What strategies should companies follow for removing any gaps in communication?
It is essential to keep in mind the audience, objective, and the intended outcome from the communication. Arming the audience with the correct information helps them make the right decisions that go a long way in building confidence.
As a communication practitioner for over two decades, here are some points I would reiterate –
Customizing the narrative - Every platform caters to a distinct set of audience groups that makes it essential to customize the message to make it relevant for that specific set. Identifying what works best for the company and building content for particular platforms through collaboration will be crucial to success.
Using the suitable medium – Companies have a plethora of touchpoints to engage with their audiences. Using an appropriate medium is highly critical. Picking an inappropriate platform could lead to misinterpretations and gaps in ROI.
Avoiding Assumptions – Clarity of purpose along with transparency in messaging is vital when deciding outreach strategies. Lack of this can lead to miscommunication, which might result in a more significant challenge at a later stage.
Internal communication is as important as external communication - Both are significant for business growth, supporting the organization differently. Efforts should bealigned, and messages unified. Communication fails when inconsistency leads to mixed messages, resulting in disengaged employees and, therefore, confused customers.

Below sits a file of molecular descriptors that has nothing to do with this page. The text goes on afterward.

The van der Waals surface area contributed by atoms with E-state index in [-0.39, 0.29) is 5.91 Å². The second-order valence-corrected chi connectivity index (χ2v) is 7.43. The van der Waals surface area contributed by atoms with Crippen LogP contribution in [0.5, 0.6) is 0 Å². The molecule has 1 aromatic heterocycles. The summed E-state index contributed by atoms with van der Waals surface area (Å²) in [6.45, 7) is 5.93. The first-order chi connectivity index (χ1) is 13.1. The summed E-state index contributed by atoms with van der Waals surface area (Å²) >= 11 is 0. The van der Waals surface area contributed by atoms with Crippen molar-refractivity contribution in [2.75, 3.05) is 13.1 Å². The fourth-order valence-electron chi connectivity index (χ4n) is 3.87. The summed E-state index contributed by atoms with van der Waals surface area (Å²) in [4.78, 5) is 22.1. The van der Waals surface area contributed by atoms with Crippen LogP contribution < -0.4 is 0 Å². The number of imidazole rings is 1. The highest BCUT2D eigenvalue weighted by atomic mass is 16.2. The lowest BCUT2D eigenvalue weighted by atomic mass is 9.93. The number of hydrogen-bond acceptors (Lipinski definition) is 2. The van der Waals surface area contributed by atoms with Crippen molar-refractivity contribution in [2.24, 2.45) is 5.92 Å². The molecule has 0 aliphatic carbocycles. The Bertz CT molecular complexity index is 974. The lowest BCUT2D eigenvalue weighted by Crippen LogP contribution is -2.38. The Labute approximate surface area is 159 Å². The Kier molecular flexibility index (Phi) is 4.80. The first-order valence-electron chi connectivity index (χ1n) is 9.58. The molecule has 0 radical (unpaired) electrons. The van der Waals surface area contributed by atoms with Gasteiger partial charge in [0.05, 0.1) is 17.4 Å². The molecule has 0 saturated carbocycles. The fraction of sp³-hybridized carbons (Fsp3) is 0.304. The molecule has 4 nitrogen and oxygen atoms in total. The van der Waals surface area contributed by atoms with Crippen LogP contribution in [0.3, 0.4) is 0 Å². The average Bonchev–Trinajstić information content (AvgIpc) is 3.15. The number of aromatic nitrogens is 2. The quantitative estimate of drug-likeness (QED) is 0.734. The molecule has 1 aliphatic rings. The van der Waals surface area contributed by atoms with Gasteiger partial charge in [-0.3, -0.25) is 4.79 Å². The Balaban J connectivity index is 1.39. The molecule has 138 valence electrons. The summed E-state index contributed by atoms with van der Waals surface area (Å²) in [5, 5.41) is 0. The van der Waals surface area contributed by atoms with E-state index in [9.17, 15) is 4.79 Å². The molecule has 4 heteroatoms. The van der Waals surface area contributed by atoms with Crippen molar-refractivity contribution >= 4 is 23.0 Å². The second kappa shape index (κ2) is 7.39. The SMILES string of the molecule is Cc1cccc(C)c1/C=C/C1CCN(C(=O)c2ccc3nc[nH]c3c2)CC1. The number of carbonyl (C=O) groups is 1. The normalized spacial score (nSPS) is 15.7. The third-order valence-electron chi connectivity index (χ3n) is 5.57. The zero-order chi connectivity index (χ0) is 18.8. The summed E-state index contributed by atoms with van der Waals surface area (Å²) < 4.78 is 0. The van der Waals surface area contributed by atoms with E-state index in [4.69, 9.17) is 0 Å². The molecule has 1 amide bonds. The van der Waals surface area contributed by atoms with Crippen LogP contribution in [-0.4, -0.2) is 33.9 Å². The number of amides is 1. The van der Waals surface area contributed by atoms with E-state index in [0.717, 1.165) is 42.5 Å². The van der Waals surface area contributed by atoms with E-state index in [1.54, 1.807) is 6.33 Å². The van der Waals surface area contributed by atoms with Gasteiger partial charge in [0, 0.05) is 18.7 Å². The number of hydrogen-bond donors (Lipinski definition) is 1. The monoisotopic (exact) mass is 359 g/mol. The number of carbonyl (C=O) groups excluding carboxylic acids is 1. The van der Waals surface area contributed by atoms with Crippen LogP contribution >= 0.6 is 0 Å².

How can one be creative in challenging situations? Please provide some stats and examples of respective challenging tasks without mentioning any company or person name.
In today's digitally connected world, the canvas has expanded for every marketing and communication practitioner. This has made companies aware about stakeholder voices and its role long-term brand perception.
Given that today's customers aren't just consumers but also active tech-savvy content creators, innovation in communication entails collaborating with customers from the outset. Co-creating with the customer is the new meaning of being "customer-centric."
While brands continue to engage with traditional media, they also need to cultivate brand evangelists who advocate for the brand and its values. This could be anyone from a YouTuber to a blogger or a business stakeholder. The key is to go where your audience is and leverage the "media" that caters to that pocket of the audience.
Audiences now have more access to the brands they follow, providing communicators with more opportunities to engage.Thanks to the growth of new media channels, platforms, and gadgets, a world of gateways has opened to deliver a message, sell a product, or develop a relationship.
There are enough examples in recent times of how brands engaged with their audience segments and the world at large during the Covid crisis. With offline events entirely out of the picture, many brands have experimented with online events and tasted success, such as the launch of sports shoes, or mobile phones, or even car models.